Our study is limited by its small sample size and retrospective design. For our analyses, we chose to focus on 41 patients with localized CC-RCC undergoing definitive surgery for whom we had satisfactory follow-up defined as ≥18 months for non-progressors. Thus, despite the small sample size, all patients harbored pathology verified CC-RCC that were clinically well-annotated and the analysis utilized objective tumor recurrence as the primary clinical endpoint and not overall survival or progression-free survival, which are confounded by non-cancer mortalities. Indeed, stage was statistically associated with tumor recurrence, which improves the confidence in our tumor tissue kinomics data. As suspected, tumor biology was not concordant with stage, since kinomic profiles were not associated with stage. We acknowledge that the substantial intra- and inter-patient genomic tumor heterogeneity remains a formidable challenge when attempting to identify broad deterministic patterns as opposed to stochastic variations.[28, 29] Unfortunately, we did not have data regarding outcomes with therapy for recurrent tumors, and hence could not correlate the activity of therapy with kinomics. Finally, pre-analytic variables such as time from renal vessel clamping to nephrectomy to tumor harvesting may impact kinase activity and were not taken into account. However, previous analyses have found marginal impact for pre-analytic variability.[30] It should also be noted that due to tissue and cost limitations, the samples were run as singlicates but statistically analyzed as “biological-replicates” based on progression status. We felt justified in this approach based on the high technical reproducibility of the PamStation (based on coefficient of variance) using only 2–10 μg of protein lysate derived from a small quantity of viable tissue.[27, 3133]

To conclude, this is the first study to propose a classification scheme for CC-RCC based on activity of kinases in tumor tissue. The study identifies 3 distinct kinomics patterns with different dominant pathways active in these subtypes. Also, differences emerged when comparing tumors with adjacent normal renal tissue and progressors vs. non-progressors. Our data warrant external validation in a larger clinically annotated dataset, and optimally, prospective validation obeying REMARK guidelines for prognostic biomarker validation.[34] Moreover, activity of commonly employed TKIs, pazopanib and sunitinib, upon metastatic recurrence, could be correlated with baseline tumor tissue kinomics in order to discover panels predictive for benefit. Interestingly, the kinomic profile demonstrating the highest recurrence rates following surgery exhibited activation of immune response, suggesting a potential role for the emerging highly promising Programmed Death (PD)-1 inhibitors as an adjuvant strategy for patients with tumors exhibiting certain kinomic profiles.[35]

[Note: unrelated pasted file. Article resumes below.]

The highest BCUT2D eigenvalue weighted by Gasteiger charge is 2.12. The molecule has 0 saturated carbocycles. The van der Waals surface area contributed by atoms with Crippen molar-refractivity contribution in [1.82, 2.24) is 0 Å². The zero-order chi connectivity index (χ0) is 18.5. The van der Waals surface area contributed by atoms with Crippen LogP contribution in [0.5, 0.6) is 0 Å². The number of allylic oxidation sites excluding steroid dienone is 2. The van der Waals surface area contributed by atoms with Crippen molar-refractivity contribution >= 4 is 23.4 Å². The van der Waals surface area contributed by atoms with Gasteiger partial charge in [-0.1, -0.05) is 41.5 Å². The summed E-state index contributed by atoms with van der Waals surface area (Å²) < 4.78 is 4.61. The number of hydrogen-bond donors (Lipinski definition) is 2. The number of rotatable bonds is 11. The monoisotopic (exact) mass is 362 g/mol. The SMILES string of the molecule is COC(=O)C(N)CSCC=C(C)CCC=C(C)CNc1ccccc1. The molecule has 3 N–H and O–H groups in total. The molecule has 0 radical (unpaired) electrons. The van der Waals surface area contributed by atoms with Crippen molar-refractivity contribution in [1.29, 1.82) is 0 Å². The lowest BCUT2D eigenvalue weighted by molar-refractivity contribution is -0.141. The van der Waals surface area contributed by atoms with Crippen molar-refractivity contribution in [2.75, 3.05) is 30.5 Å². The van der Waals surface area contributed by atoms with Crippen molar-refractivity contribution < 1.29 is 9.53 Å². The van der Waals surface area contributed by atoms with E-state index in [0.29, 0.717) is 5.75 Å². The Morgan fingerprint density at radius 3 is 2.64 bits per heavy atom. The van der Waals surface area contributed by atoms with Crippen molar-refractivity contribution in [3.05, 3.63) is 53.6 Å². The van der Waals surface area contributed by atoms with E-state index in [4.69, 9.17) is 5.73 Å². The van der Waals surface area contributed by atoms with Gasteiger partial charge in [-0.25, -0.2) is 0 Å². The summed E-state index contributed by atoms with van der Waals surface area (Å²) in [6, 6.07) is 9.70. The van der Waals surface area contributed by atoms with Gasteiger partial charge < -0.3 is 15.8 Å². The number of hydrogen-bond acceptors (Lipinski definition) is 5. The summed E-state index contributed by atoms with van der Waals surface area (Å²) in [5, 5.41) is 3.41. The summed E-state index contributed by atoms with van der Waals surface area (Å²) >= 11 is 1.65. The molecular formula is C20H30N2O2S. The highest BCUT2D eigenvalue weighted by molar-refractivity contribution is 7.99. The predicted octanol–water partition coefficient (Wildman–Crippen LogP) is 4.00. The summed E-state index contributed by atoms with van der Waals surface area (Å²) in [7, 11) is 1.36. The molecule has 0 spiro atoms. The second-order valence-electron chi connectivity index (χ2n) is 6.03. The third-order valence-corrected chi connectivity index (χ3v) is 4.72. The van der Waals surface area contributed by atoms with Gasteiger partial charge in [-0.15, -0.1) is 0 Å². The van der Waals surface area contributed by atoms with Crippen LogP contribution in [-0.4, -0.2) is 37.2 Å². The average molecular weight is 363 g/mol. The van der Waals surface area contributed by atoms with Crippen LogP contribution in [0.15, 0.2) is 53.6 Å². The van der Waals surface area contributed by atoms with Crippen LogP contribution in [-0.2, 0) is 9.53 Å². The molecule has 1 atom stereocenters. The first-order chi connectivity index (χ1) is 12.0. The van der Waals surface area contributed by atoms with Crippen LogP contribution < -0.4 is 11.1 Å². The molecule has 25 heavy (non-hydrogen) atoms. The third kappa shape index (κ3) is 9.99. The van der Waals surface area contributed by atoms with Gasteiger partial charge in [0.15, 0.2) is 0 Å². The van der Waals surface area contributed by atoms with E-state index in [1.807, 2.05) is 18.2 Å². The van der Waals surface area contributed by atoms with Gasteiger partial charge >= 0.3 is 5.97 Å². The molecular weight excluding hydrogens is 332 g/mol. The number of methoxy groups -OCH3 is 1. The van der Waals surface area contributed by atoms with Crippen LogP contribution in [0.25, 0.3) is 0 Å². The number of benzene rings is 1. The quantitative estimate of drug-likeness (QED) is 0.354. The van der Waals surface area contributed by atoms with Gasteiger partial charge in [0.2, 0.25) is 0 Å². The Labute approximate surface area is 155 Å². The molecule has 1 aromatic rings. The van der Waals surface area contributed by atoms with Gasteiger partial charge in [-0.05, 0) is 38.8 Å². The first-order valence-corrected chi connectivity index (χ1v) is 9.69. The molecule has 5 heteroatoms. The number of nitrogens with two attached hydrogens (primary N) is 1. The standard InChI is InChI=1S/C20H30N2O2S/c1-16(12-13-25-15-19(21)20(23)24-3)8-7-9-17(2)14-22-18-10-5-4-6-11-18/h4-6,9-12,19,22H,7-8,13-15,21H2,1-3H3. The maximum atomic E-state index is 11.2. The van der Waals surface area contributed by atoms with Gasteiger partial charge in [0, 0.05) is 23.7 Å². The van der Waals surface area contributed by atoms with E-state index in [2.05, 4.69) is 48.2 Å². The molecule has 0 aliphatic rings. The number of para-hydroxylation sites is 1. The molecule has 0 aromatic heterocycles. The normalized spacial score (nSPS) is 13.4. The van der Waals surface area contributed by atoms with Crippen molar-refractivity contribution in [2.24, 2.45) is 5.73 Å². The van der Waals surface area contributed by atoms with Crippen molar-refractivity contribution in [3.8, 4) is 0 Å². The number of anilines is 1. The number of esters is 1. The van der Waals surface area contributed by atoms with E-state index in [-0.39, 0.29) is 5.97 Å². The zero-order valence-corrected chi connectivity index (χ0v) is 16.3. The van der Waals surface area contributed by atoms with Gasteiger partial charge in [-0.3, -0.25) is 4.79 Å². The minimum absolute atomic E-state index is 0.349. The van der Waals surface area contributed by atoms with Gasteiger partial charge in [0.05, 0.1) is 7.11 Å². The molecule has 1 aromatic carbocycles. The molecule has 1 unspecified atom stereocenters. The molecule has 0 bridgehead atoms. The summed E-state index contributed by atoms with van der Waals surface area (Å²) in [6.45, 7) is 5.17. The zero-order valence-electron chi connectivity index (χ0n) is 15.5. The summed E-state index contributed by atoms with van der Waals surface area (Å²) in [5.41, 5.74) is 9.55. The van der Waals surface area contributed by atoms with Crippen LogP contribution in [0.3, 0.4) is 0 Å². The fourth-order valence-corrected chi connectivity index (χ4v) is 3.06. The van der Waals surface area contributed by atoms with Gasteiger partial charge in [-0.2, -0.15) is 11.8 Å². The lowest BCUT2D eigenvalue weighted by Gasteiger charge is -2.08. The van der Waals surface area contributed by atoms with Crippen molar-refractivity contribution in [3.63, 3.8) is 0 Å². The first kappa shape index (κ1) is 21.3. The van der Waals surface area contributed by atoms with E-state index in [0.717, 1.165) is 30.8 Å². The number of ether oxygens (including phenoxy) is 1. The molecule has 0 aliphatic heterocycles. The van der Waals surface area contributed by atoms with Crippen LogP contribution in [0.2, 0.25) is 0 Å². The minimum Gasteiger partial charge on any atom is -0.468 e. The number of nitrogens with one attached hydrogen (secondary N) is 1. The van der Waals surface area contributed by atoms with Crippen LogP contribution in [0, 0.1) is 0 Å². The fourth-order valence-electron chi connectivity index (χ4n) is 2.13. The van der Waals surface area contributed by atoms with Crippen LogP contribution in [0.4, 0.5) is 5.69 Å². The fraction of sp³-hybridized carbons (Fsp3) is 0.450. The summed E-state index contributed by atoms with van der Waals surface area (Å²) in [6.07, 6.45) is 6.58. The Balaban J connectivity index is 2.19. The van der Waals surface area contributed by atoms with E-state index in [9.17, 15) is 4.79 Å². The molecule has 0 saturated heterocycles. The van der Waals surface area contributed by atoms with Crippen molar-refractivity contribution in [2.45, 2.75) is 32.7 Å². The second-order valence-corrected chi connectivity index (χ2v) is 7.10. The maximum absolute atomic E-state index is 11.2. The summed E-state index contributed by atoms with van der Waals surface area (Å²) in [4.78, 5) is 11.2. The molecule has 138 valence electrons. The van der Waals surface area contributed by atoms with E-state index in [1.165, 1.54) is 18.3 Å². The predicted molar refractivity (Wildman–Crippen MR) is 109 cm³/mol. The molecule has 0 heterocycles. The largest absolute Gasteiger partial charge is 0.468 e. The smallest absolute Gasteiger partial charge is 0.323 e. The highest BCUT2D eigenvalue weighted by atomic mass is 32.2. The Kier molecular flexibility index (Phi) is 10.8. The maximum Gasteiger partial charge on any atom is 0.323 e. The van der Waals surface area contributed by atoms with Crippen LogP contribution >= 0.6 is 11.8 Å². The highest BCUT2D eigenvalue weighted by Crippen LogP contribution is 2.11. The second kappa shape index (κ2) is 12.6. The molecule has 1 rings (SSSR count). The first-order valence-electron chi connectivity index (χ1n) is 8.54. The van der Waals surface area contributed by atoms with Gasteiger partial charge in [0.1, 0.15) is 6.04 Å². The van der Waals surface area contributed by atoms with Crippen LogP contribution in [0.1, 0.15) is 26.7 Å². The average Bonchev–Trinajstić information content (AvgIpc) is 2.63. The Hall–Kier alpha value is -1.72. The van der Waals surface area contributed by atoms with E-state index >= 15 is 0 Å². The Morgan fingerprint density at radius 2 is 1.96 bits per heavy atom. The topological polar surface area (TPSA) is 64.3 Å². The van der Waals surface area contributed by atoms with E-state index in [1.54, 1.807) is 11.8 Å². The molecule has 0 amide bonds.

Supporting Information

S2 Table. Complete kinomic data from 41 localized CC-RCC tumors.

This file contains the raw data by cycle number as well as log2 transformed data. NA indicates that data point was censored due to not passing quality control screening for signal strength in BioNavigator.

https://doi.org/10.1371/journal.pone.0139267.s002

(XLSX)

S1 Fig. Process pathway maps from GeneGo MetaCore.

The unsupervised hierarchical clustering of kinomic peptide phosphorylation signal intensity identified three predominant cluster groups (labeled A, B and C on the dendrogram) among the 41 CC-RCC tumors as shown in Fig 2. GeneGo MetaCore Process mapping of the significantly different peptides (p<0.002) among the clusters was performed and the full listing is shown here.

https://doi.org/10.1371/journal.pone.0139267.s003

(PDF)

S2 Fig. Upstream kinase prediction for kinomic cluster groups.

Peptides significantly altered between cluster groups A, B and C (see Fig 2 dendrogram) from Fig 3A were used to query Kinexus Phosphonet to identify kinases upstream of these peptides that were present in in top 10 lists for greater than 30% of those peptides. The full listing is shown here.

https://doi.org/10.1371/journal.pone.0139267.s004

(PDF)

S3 Fig. Tyrosine Kinases altered in CC-RCC.

CC-RCC tumors that had matched normal fresh frozen material available (n = 12) were directly compared and statistically different phosphopeptides (p<0.01) were identified from the PTK PamChip and are shown in (A). These significant peptides were used to query Kinexus Phosphonet as in Fig 4. Predicted upstream tyrosine kinases that distinguish CC-RCC from matched normal kidney (indicated as increased in CC-RCC relative to normal kidney) are shown in (B). Of note, the tyrosine kinases were scored for presence within the 3 increased peptides (*AMPE_5_17 did not have a kinexus entry). Kinases (AXL and EGFR both scoring 4/6 or 66%) were excluded if they appeared upstream in the single decreased kinase list (PLCG1_1246_1258). GeneGo MetaCore Network Modeling of the proteins that contain the significantly altered phosphopeptides (Listed as Uniprot ID’s in A) is shown in (C). Red circles indicate increased phosphorylation of the peptide while blue circles indicate decreased substrate phosphorylation.

https://doi.org/10.1371/journal.pone.0139267.s005

(PDF)

S4 Fig. Alternate hierarchical clustering with bootstrap resampling p-value calculations.

For validation of Heatmap Clustering (Fig 2) complete kinomic peptide profiles were clustered using the R script pvclust with average euclidean distances to generate Approximately Unbiased (AU) probability values (red text in dendrogram) and Bootstrap Probabilities (100 bootstrap replications; green text in dendrogram) to test the robustness of the clustering (Suzuki and Shimodaira Bioinformatics 2006). All peptides that had NA or zero values in any replicate were removed as per script requirements. Samples that clustered with an AU greater than 95 AU, are boxed in red (generated using R version 2.15.3 (r-project.org) and Rstudio version 0.98.1103).

https://doi.org/10.1371/journal.pone.0139267.s006

(PDF)

Acknowledgments

We would like to acknowledge the Egyptian PAR OWN grant program (to K.W.) as well as the UAB Comprehensive Cancer Center Pilot grant P30CA013148 (to G.S.).

Author Contributions

Conceived and designed the experiments: JCA CDW AM GS. Performed the experiments: JCA AM KW PG AM GN WEG. Analyzed the data: JCA CDW AM KW DC CWD PG WA AM SS GN WEG TKC GS. Contributed reagents/materials/analysis tools: JCA CDW DC CWD WEG GS. Wrote the paper: JCA CDW AM KW DC CWD PG WA AM SS GN WEG TKC GS.